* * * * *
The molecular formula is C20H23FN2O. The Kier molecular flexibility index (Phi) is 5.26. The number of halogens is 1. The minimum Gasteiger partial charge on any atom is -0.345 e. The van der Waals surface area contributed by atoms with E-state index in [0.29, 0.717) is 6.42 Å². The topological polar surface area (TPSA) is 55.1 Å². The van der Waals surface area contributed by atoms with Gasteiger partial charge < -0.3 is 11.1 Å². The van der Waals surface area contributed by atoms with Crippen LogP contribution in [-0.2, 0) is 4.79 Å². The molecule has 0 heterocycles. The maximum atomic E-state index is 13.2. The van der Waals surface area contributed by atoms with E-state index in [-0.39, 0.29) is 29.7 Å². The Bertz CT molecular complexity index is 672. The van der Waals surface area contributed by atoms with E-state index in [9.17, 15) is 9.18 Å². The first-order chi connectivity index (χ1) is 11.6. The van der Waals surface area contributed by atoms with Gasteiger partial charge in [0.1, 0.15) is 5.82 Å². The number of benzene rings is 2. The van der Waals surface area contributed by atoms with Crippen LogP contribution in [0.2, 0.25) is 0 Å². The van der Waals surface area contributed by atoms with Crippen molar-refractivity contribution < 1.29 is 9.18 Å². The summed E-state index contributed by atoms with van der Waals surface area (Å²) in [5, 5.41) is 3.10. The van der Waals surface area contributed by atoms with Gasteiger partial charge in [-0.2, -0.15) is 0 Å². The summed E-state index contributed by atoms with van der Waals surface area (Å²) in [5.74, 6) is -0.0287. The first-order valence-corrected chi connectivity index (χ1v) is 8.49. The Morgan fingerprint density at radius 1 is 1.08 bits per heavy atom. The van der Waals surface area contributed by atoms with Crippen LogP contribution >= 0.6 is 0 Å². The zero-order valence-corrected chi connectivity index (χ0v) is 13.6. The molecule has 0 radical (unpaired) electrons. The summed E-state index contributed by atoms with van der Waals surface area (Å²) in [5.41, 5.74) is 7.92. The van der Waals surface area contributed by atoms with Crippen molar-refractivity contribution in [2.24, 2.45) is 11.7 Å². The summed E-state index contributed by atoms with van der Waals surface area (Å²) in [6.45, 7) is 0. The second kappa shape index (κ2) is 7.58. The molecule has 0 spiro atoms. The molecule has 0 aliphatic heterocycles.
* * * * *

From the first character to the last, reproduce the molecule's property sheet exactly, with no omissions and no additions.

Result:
The molecular formula is C20H23FN2O. The Kier molecular flexibility index (Phi) is 5.26. The number of halogens is 1. The minimum Gasteiger partial charge on any atom is -0.345 e. The van der Waals surface area contributed by atoms with E-state index in [0.29, 0.717) is 6.42 Å². The topological polar surface area (TPSA) is 55.1 Å². The van der Waals surface area contributed by atoms with Gasteiger partial charge < -0.3 is 11.1 Å². The van der Waals surface area contributed by atoms with Crippen LogP contribution in [-0.2, 0) is 4.79 Å². The molecule has 0 heterocycles. The maximum atomic E-state index is 13.2. The van der Waals surface area contributed by atoms with E-state index in [-0.39, 0.29) is 29.7 Å². The Bertz CT molecular complexity index is 672. The van der Waals surface area contributed by atoms with E-state index in [9.17, 15) is 9.18 Å². The first-order chi connectivity index (χ1) is 11.6. The van der Waals surface area contributed by atoms with Gasteiger partial charge in [0.1, 0.15) is 5.82 Å². The number of benzene rings is 2. The van der Waals surface area contributed by atoms with Crippen LogP contribution in [0.2, 0.25) is 0 Å². The van der Waals surface area contributed by atoms with Crippen molar-refractivity contribution < 1.29 is 9.18 Å². The summed E-state index contributed by atoms with van der Waals surface area (Å²) in [5, 5.41) is 3.10. The van der Waals surface area contributed by atoms with Gasteiger partial charge in [-0.2, -0.15) is 0 Å². The summed E-state index contributed by atoms with van der Waals surface area (Å²) in [5.74, 6) is -0.0287. The first-order valence-corrected chi connectivity index (χ1v) is 8.49. The Morgan fingerprint density at radius 1 is 1.08 bits per heavy atom. The van der Waals surface area contributed by atoms with Crippen LogP contribution >= 0.6 is 0 Å². The zero-order valence-corrected chi connectivity index (χ0v) is 13.6. The molecule has 0 radical (unpaired) electrons. The summed E-state index contributed by atoms with van der Waals surface area (Å²) in [5.41, 5.74) is 7.92. The van der Waals surface area contributed by atoms with Crippen molar-refractivity contribution in [2.24, 2.45) is 11.7 Å². The summed E-state index contributed by atoms with van der Waals surface area (Å²) in [6.45, 7) is 0. The second kappa shape index (κ2) is 7.58. The molecule has 0 spiro atoms. The molecule has 0 aliphatic heterocycles.